Spinal cord stimulation for refractory angina pectoris and nonreconstructable chronic critical leg ischemia

Aaron G. Rea, Michael A. Erdek

Research output: Contribution to journalReview articlepeer-review

Abstract

Spinal cord stimulation (SCS) is an underused treatment option for patients with refractory angina pectoris (RAP) and nonreconstructable chronic critical leg ischemia (NR-CCLI) in the United States. Multiple studies have demonstrated significant pain relief with SCS, and an increase in activities of daily living, decreased medication use, improved blood flow to the lower extremities, and trend toward a better amputation-free salvage. SCS is reviewed in depth as a treatment option for both RAP and NR-CCLI. There are multiple treatment benefits for patients with RAP and NR-CCLI who undergo SCS, with infrequent adverse events, which include lead migration and infection. SCS has yet to be a frequently employed treatment modality for patients with RAP and NR-CCLI in the United States. With further collaboration and communication between pain physicians, neurosurgeons, cardiologists, internists, vascular surgeons, and other healthcare providers, patients suffering from RAP or NR-CCLI may benefit from SCS therapy.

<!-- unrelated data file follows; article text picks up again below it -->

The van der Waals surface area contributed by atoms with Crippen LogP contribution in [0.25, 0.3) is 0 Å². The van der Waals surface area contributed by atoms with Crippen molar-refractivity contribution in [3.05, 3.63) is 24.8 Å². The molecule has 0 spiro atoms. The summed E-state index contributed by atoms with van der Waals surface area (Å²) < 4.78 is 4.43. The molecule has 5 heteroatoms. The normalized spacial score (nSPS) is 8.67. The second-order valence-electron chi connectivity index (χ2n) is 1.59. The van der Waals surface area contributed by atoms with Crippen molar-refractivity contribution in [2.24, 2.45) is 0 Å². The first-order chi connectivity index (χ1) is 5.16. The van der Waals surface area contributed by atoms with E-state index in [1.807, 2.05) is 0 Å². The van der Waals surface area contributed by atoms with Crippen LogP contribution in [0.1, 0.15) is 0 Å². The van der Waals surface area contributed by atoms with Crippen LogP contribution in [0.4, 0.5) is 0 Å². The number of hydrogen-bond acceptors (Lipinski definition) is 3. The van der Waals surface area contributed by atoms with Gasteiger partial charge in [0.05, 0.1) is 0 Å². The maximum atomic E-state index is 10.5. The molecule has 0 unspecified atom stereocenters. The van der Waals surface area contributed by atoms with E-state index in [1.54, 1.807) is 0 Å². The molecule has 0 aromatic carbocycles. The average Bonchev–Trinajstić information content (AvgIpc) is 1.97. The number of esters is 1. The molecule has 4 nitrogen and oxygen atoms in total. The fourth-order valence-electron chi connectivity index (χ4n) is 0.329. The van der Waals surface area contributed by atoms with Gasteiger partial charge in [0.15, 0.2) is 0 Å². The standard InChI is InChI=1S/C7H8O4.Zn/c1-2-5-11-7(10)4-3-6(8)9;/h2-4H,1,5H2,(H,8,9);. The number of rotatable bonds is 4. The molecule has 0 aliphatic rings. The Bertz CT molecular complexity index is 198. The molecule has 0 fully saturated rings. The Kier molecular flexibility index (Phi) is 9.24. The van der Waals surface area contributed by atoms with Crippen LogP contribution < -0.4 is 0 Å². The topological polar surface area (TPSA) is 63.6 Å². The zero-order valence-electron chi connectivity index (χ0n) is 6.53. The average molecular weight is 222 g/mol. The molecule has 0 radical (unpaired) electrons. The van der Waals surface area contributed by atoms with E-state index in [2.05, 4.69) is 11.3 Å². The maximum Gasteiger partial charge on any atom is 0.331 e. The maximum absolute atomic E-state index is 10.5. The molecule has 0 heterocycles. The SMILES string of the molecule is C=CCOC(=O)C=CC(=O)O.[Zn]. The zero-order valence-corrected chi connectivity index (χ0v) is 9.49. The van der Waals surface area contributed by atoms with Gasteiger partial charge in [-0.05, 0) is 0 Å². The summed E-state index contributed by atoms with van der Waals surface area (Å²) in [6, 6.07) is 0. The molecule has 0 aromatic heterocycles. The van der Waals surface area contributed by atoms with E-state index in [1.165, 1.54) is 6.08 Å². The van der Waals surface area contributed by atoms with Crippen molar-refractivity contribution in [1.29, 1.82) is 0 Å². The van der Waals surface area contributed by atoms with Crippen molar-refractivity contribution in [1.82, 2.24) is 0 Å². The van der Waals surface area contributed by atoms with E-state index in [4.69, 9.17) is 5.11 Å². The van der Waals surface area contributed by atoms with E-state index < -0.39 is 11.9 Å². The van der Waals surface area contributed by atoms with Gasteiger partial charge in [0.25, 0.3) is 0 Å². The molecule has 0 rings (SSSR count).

Original languageEnglish (US)
Pages (from-to)208-214
Number of pages7
JournalNeurosurgery Quarterly
Volume17
Issue number3
DOIs
StatePublished - Sep 1 2007

Keywords

  • Coronary syndrome X
  • Critical leg ischemia
  • Peripheral vascular disease
  • Refractory angina pectoris
  • Spinal cord stimulation

ASJC Scopus subject areas

  • Surgery
  • Clinical Neurology

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